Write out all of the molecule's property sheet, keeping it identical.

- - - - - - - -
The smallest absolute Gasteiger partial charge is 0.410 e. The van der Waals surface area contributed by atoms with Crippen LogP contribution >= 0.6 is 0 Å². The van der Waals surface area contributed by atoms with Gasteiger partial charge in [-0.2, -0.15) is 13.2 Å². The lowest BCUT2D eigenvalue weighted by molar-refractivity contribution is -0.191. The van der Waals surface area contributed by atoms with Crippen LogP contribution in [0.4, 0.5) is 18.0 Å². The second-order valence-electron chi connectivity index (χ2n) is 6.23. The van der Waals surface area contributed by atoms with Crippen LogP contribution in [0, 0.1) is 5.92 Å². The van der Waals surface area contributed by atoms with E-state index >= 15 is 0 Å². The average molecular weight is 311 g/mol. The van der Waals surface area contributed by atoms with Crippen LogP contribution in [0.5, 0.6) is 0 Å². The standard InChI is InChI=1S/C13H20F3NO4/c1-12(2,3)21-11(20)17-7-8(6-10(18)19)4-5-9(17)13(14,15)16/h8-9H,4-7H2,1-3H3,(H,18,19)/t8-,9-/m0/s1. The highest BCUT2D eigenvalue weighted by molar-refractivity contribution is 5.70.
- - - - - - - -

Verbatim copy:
The smallest absolute Gasteiger partial charge is 0.410 e. The van der Waals surface area contributed by atoms with Crippen LogP contribution >= 0.6 is 0 Å². The van der Waals surface area contributed by atoms with Gasteiger partial charge in [-0.2, -0.15) is 13.2 Å². The lowest BCUT2D eigenvalue weighted by molar-refractivity contribution is -0.191. The van der Waals surface area contributed by atoms with Crippen LogP contribution in [0.4, 0.5) is 18.0 Å². The second-order valence-electron chi connectivity index (χ2n) is 6.23. The van der Waals surface area contributed by atoms with Crippen LogP contribution in [0, 0.1) is 5.92 Å². The van der Waals surface area contributed by atoms with E-state index >= 15 is 0 Å². The average molecular weight is 311 g/mol. The van der Waals surface area contributed by atoms with Crippen LogP contribution in [0.5, 0.6) is 0 Å². The standard InChI is InChI=1S/C13H20F3NO4/c1-12(2,3)21-11(20)17-7-8(6-10(18)19)4-5-9(17)13(14,15)16/h8-9H,4-7H2,1-3H3,(H,18,19)/t8-,9-/m0/s1. The highest BCUT2D eigenvalue weighted by molar-refractivity contribution is 5.70.